Preserving family wealth with a prenuptial agreement
This set up is still prevalent within modern Indian families living in the UK. Whilst at times culture plays a part, the difficulties of getting onto the housing ladder sees many newly married couples living with the parents, working within the family business and intertwining their individual and family wealth without much regard to legal ownership. In my experience as a divorce lawyer and with my Indian background, many joint families distribute and share assets in order to ensure that everyone’s needs are met as and when they arise whilst having a keen eye on the most tax efficient way in which to operate. However, this concept of ‘sharing as needed’ can place the family wealth under significant risk of attack upon divorce and create unnecessary (and often costly) complexity and financial uncertainty at an already difficult time.
When determining the division of assets following a divorce, the courts in England and Wales do look beyond the assets held legally by one party. The court can examine the resources of the wider family members if assets owned within the family unit have been a resource to one or both of the spouses or if the legal ownership does not reflect the understanding or agreement between family members.
In the case of Gadhavi v Gadhavi (2015), there was ample evidence which allowed the Judge to conclude that as the eldest son, the husband was the head of the family and as such a property in India, which was originally in his father’s name and then inherited by his mother, was an asset available to him and the court therefore took it into consideration when dividing the assets between the parties.
In an era where divorce amongst the Indian community is on the increase, it is important to plan ahead and protect beyond wealth preservation and consider the impact that a divorce could have on the family wealth and the joint living arrangements.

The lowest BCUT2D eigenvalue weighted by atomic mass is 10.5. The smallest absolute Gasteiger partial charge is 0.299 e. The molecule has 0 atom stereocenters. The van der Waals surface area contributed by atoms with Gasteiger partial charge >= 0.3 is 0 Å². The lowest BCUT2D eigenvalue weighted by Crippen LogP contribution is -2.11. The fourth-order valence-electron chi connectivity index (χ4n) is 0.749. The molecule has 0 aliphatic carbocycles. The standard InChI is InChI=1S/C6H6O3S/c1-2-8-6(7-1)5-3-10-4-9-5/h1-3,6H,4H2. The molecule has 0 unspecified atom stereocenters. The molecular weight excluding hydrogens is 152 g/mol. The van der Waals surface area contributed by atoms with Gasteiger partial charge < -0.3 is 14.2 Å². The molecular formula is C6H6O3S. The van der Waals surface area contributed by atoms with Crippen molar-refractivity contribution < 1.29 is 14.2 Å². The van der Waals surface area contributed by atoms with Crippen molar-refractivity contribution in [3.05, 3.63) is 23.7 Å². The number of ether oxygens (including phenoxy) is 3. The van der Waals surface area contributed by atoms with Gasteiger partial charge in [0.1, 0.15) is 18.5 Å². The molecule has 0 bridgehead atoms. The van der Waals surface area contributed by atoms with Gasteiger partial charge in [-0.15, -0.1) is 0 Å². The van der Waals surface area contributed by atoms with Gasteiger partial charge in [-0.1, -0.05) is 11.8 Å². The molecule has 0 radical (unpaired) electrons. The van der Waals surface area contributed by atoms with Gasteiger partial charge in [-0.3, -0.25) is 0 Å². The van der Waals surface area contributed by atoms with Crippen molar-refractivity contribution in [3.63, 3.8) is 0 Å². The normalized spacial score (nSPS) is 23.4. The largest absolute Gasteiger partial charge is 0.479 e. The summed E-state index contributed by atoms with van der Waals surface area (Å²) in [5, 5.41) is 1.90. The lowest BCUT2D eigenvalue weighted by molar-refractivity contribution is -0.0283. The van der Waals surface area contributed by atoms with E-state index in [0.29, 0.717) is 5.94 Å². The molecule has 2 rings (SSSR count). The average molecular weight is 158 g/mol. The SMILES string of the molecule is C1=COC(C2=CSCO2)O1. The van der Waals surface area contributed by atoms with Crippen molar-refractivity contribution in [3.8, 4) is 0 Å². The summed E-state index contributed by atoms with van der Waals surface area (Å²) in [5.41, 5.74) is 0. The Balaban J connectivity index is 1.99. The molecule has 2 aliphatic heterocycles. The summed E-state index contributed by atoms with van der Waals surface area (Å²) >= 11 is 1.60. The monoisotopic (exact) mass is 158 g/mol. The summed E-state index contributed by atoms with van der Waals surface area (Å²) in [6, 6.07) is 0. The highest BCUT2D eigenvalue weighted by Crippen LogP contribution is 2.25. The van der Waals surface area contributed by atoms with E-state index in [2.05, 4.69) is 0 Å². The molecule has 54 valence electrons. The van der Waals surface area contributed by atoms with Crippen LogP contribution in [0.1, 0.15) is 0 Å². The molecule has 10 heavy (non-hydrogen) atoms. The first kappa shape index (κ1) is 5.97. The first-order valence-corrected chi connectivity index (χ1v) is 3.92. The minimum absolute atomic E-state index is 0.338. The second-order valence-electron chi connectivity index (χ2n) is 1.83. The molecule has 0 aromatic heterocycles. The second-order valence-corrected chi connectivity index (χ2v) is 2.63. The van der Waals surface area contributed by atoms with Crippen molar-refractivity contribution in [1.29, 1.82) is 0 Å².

Some of the legal tools I often suggest and discuss with my clients include:
If separation of a family member is imminent, it is vital to seek urgent legal advice. Even in the absence of a prenuptial agreement and trusts, it is still possible to protect the joint family assets. Careful consideration should be given, however, on whether a divorce in India is possible, where the settlement is unlikely to be as generous to the weaker financial party as in England and Wales and where the court’s powers for disclosure are limited.
If you have any questions about ways of protecting “joint family” wealth, please contact Sital Fontenelle or a member of our family and divorce team. Alternatively, click here to get started online and find out where you stand.
We have a wealth of experience in advising Indian families on relationship breakdown and can draw on the experience from experts in our private client and corporate & commercial teams as well as finance professionals and overseas lawyers to ensure you receive comprehensive and strategic advice.
Sital Fontenelle is a partner in Kingsley Napley’s family team, where she specialises in complex financial matters within a divorce, including international jurisdictional cases, negotiating and drafting prenuptial and postnuptial agreements as well as every aspect of private children law cases.
Sital’s areas of practice include all aspects of private family work, with particular expertise in financial remedy proceedings often involving an international dimension, with a particular expertise in advising families of an Indian background. Sital has extensive experience in complex cases involving off-shore trusts, family businesses, tracing assets and inherited wealth.
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